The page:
CAMBRIDGE, Mass. (AP) — Weekend revelers who want to enjoy a nightcap in Boston will no longer have to run for the last train at 1 a.m.
Subway lines will run until 3 a.m. on Saturday and Sunday mornings starting March 28, Gov. Deval Patrick announced Thursday.
Patrick said the one-year trial will apply to all four subway lines on the Massachusetts Bay Transit Authority and 15 major bus routes. The push to keep trains running later has been a long-time effort from businesses in the hospitality industry and their workers to party-goers, he said.
"I am confident it will be wildly successful," Patrick said.
Trains will stop at all locations, but the last train out of the city will leave at 2:30 a.m., officials said.
This new service will not charge commuters more but will cost the city about $17 million with the help of sponsors such as Dunkin Donuts, the Red Sox and the Massachusetts Restaurant Association.
Many cities have catered to the weekend night-life by running trains late. Despite having more than 450 stations, the New York City subway system stays open round the clock, seven days a week. In Chicago, the major line that expands across the entire city and the line to the airport are always running.
Trains that run from New York City and Philadelphia into New Jersey also run 24/7 on weekends. In Washington, D.C., and Los Angeles, trains run until 2 a.m. on weekends.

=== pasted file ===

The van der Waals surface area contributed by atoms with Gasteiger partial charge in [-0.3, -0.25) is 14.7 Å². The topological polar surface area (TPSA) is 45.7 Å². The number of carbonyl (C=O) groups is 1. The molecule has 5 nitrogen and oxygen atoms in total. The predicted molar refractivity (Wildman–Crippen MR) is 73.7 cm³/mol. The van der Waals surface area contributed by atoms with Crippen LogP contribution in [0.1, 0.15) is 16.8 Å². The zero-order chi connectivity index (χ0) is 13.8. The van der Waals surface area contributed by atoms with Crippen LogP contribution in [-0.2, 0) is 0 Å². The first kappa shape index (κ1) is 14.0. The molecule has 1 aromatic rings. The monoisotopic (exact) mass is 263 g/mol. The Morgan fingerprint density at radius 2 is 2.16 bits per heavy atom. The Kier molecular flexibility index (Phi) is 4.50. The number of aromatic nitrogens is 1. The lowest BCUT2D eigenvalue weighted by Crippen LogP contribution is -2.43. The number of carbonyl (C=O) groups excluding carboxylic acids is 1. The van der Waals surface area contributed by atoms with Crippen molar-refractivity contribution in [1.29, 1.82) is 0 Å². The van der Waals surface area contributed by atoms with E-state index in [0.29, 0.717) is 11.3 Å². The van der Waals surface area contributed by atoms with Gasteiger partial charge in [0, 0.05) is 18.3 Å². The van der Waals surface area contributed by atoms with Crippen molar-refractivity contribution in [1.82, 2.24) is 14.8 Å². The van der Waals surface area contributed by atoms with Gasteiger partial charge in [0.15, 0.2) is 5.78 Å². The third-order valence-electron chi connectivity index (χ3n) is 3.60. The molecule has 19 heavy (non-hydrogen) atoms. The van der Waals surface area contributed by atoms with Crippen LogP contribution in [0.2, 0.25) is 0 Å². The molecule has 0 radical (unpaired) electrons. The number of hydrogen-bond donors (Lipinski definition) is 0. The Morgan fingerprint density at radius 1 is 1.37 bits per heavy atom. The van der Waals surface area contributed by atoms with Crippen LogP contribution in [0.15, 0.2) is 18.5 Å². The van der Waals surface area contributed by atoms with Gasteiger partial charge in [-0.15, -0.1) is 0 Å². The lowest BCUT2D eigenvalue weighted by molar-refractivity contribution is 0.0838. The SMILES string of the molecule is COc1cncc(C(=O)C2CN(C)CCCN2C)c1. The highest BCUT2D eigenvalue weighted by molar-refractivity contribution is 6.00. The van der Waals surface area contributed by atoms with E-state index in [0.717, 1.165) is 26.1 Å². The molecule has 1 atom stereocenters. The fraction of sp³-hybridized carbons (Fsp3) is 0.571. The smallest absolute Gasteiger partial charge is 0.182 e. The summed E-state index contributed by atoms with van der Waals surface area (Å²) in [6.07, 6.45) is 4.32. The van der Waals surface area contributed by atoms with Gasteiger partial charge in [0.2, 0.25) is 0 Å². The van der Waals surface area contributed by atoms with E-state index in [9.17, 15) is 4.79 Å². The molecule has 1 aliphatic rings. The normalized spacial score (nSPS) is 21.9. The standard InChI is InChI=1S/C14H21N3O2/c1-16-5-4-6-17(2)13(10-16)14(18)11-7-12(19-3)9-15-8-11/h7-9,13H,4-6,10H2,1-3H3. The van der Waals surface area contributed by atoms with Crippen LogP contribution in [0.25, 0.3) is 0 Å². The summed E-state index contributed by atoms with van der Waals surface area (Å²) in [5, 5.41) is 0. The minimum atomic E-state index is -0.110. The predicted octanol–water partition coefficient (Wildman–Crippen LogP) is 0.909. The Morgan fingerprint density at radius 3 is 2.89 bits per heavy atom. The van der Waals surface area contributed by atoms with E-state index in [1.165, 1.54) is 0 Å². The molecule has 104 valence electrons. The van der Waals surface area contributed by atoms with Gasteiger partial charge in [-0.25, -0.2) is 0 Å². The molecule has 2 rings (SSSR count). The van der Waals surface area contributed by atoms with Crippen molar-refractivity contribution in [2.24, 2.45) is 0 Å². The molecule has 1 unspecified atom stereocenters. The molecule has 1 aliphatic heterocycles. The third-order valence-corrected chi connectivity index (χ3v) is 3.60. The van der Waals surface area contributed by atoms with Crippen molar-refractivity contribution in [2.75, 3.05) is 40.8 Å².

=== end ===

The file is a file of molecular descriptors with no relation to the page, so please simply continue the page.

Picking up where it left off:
In 2001 to 2005 the city launched the Night Owl bus service, which due to low ridership and cost was unsuccessful. Unlike 10 years ago people can now check on their phones the time they will have to wait, which will draw in more commuters, said Massachusetts Transportation Secretary Richard Davey.
Mayor Marty Walsh also pushed this effort saying it will help 2nd and 3rd shift workers from having to spend half their salaries on transportation.
It's important Walsh said, "to get people home from work late at night, to get people into work, to allow people the opportunity to take safe transportation if out enjoying themselves."
Liliana Ospina, 50, who moved to Roslindale, Mass. from Colombia, has to pay $35 one-way by cab to get to work in the early morning at the Boston Convention Center.
"Now we can take more money home to our family," said Ospina, referring to her fellow workers in the hospitality business.
This service also aligns with Walsh's initiative to keep bars and clubs in the city open until 3:30 a.m., which he announced last week.
Walsh said there will be no added police presence, but officers will be paying more attention to stations at night.